Let’s get real about the hot mess of spell-check, grammar and editing tools https://redpenofdoom.com/lets-get-real-about-the-hot-mess-of-spell-check-grammar-and-editing-tools/ Given that effective editing is a large chunk of successful writing – I share Guy’s pain in this heartfelt article.

Twisted Conservation Education and Awareness http://chechewinnie.com/twisted-conservation-education-and-awareness/ I enjoy Cheche’s blog, and her insightful observations about conservation in Africa – this disturbing article highlights some of the challenges faced by those trying to make a difference…

In the meantime, many thanks for taking the time to comment, like and visit my blog – have a wonderful week!

Advertisements

Review of KINDLE Ebook The Tethered Mage – Book 1 of the Swords and Fire series by Melissa Caruso #Brainfluffbookreview #TheTetheredMagebookreview

Standard

I had some tokens and after reading a number of really enthusiastic reviews about this one, I decided to get hold of it. The marvellous cover influenced me, too…

Zaira has lived her life on the streets to avoid this fate, hiding her mage-mark and thieving to survive. But hers is a rare and dangerous magic, one that threatens the entire empire. Lady Amalia Cornaro was never meant to be a Falconer. Heiress and scholar, she was born into a treacherous world of political machinations. But fate has bound the heir and the mage.

Amalia Cornaro lives in the shadow of her powerful, politically effective parent – and for a change, said parent is La Contessa. We don’t hear very much about Amalie’s father – it’s all about her trying to live up to her mother’s expectations. As the only child, those expectations weigh heavily. Especially as Amalia is more comfortable studying the art of magic and how to manufacture spells, even though she isn’t mage-touched. Because if she were, she wouldn’t be living in her mother’s palace – she would be residing in the fortified Mews with other magically-gifted individuals, wearing a small bracelet which would allow an ungifted companion to control her magical ability – her Falconer.

The story is about one such gifted individual, Zaira, whose magical gift is the ability to create balefire – a blue-flamed conflagration which feeds on the flesh of its victims and very quickly turns into a firestorm. Most balefire mages don’t make it past childhood without killing themselves. But Zaira has managed to eke out a living in the Tallows, the slums of Raverra – until an attempted kidnap draws her to the attention of the authorities running the Mews and she finds herself braceleted and carted off to live in luxury. The only catch being, she’s not free…

This approach to the whole issue of magic-users is a really intriguing one. I love the idea that they either run amok, becoming the entitled, despotic overlords – or the tools of the state, working for the greater good, while being magically tethered by their bracelets, or jesse. It’s a clever term, with its overtones of falconry, where the birds of prey are shackled by leather straps called a jesse.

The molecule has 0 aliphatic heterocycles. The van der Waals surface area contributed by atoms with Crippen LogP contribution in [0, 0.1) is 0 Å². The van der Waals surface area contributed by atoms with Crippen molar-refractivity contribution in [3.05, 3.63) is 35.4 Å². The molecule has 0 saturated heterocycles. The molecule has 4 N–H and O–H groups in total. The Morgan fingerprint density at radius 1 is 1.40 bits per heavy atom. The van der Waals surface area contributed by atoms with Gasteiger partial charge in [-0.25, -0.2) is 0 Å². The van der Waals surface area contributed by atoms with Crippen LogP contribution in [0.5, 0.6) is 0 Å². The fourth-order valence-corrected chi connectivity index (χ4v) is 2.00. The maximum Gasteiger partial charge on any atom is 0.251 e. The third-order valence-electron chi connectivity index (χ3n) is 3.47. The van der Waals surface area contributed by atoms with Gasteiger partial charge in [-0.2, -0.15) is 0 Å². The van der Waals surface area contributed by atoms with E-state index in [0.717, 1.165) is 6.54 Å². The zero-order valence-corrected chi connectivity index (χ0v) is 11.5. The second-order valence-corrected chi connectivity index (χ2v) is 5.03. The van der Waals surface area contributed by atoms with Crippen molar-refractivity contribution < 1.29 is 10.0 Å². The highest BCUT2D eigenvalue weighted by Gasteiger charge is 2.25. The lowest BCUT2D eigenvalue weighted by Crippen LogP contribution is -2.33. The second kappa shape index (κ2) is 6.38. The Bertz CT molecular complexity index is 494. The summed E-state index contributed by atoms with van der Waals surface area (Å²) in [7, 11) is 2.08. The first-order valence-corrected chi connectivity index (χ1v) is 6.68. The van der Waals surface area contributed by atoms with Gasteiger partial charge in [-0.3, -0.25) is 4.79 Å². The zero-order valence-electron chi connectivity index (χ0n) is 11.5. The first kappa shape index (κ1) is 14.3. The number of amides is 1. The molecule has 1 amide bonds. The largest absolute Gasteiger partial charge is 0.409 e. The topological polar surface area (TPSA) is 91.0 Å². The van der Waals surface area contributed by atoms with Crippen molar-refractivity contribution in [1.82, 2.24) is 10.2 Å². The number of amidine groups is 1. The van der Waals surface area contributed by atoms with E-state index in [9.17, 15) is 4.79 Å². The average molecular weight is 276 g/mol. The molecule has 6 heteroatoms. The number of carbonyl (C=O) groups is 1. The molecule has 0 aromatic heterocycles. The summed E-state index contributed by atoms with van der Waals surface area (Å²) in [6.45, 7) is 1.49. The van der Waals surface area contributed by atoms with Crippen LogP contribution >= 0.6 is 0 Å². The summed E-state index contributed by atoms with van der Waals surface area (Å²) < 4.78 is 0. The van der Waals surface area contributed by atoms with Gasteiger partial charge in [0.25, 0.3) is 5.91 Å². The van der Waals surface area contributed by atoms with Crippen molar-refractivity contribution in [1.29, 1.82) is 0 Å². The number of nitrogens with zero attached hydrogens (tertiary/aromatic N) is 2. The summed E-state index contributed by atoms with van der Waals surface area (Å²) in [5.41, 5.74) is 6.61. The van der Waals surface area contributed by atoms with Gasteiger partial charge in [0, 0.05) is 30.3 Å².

I haven’t mentioned the story, or the plotting or even said much about the characters. And I should – because it’s a cracking tale, full of incident and adventure, narrated by Amalia, who is an engaging protagonist. While I enjoyed her character, my attention was inevitably drawn to Zaira – I thought it was a bold touch to have the main protagonist the less charismatic, gifted character, and it works very well. I also liked the fact that this world has a number of powerful women, alongside the men, who have agency.

I’m delighted I bought this one and look forward to reading the next book in the series, The Defiant Heir. Highly recommended for fantasy fans.
9/10

#Sunday Post – 10th June, 2018 #Brainfluffbookblog

Standard

This is part of the weekly meme over at the Caffeinated Reviewer, where book bloggers can share the books and blogs they have written.

Firstly, a profound apology for the lack of any interaction, but after struggling to stay in touch using my laptop and my sister’s rather slow broadband speeds when our own internet wasn’t working, I decided last week that Life was too short to take so long to achieve so little… The good news is that I am now connected! And feeling an idiot. The new router that arrived on Saturday of last week didn’t get connected up, as I’d inadvertently plugged in the old, lightning-struck router instead! No wonder it wasn’t working and no one could figure out why…

On Friday, after teaching Tim, Himself and I drove up to Oxford to Waterstones’ book store for the launch of not just one, but three anthologies from Grimbold Publishing. My story, ‘A Dire Emergency’, is in Holding On By Our Fingertips, an anthology of stories written just twenty-four hours before the apocalypse – mine features an angry alien who has gone native… We decided to stay over and found a lovely hotel just a mile away from the centre of the city. It was a warm, sunny evening, with a number of readings from each anthology and it was lovely to meet up with the folks from Grimbold and I was particularly delighted to get a chance to chat to Jessica Rydill, author of Children of the Strange. I also met Lucy Hounsom, who was reading an extract from Charlotte Bond’s gripping story ‘Retreat’. They both produce the podcast Breaking the Glass Slipper which particularly features women within the SFF genre. I’ll be tracking it down, as one of my targets for the latter half of the year is to make time for listening to audiobooks and podcasts.